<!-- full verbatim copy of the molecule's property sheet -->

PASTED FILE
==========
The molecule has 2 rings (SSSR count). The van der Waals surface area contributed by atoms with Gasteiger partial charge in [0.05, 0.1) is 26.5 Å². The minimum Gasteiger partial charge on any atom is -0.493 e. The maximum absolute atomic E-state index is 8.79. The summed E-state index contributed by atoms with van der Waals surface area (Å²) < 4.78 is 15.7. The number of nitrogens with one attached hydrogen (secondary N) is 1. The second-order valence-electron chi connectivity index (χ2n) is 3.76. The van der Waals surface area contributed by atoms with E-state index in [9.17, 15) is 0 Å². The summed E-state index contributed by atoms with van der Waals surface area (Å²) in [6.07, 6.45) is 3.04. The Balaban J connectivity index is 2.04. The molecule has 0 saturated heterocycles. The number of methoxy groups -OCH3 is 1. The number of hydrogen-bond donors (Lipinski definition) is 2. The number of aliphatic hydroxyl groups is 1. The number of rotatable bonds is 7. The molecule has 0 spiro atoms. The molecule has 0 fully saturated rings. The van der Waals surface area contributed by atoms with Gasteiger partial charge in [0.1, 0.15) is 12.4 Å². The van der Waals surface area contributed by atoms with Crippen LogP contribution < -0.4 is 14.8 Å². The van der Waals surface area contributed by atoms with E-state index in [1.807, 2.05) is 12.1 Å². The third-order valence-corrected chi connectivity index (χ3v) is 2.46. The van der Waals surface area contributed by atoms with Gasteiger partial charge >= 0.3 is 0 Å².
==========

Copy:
The molecule has 2 rings (SSSR count). The van der Waals surface area contributed by atoms with Gasteiger partial charge in [0.05, 0.1) is 26.5 Å². The minimum Gasteiger partial charge on any atom is -0.493 e. The maximum absolute atomic E-state index is 8.79. The summed E-state index contributed by atoms with van der Waals surface area (Å²) < 4.78 is 15.7. The number of nitrogens with one attached hydrogen (secondary N) is 1. The second-order valence-electron chi connectivity index (χ2n) is 3.76. The van der Waals surface area contributed by atoms with E-state index in [9.17, 15) is 0 Å². The summed E-state index contributed by atoms with van der Waals surface area (Å²) in [6.07, 6.45) is 3.04. The Balaban J connectivity index is 2.04. The molecule has 0 saturated heterocycles. The number of methoxy groups -OCH3 is 1. The number of hydrogen-bond donors (Lipinski definition) is 2. The number of aliphatic hydroxyl groups is 1. The number of rotatable bonds is 7. The molecule has 0 spiro atoms. The molecule has 0 fully saturated rings. The van der Waals surface area contributed by atoms with Gasteiger partial charge in [0.1, 0.15) is 12.4 Å². The van der Waals surface area contributed by atoms with Crippen LogP contribution < -0.4 is 14.8 Å². The van der Waals surface area contributed by atoms with E-state index in [1.807, 2.05) is 12.1 Å². The third-order valence-corrected chi connectivity index (χ3v) is 2.46. The van der Waals surface area contributed by atoms with Gasteiger partial charge >= 0.3 is 0 Å².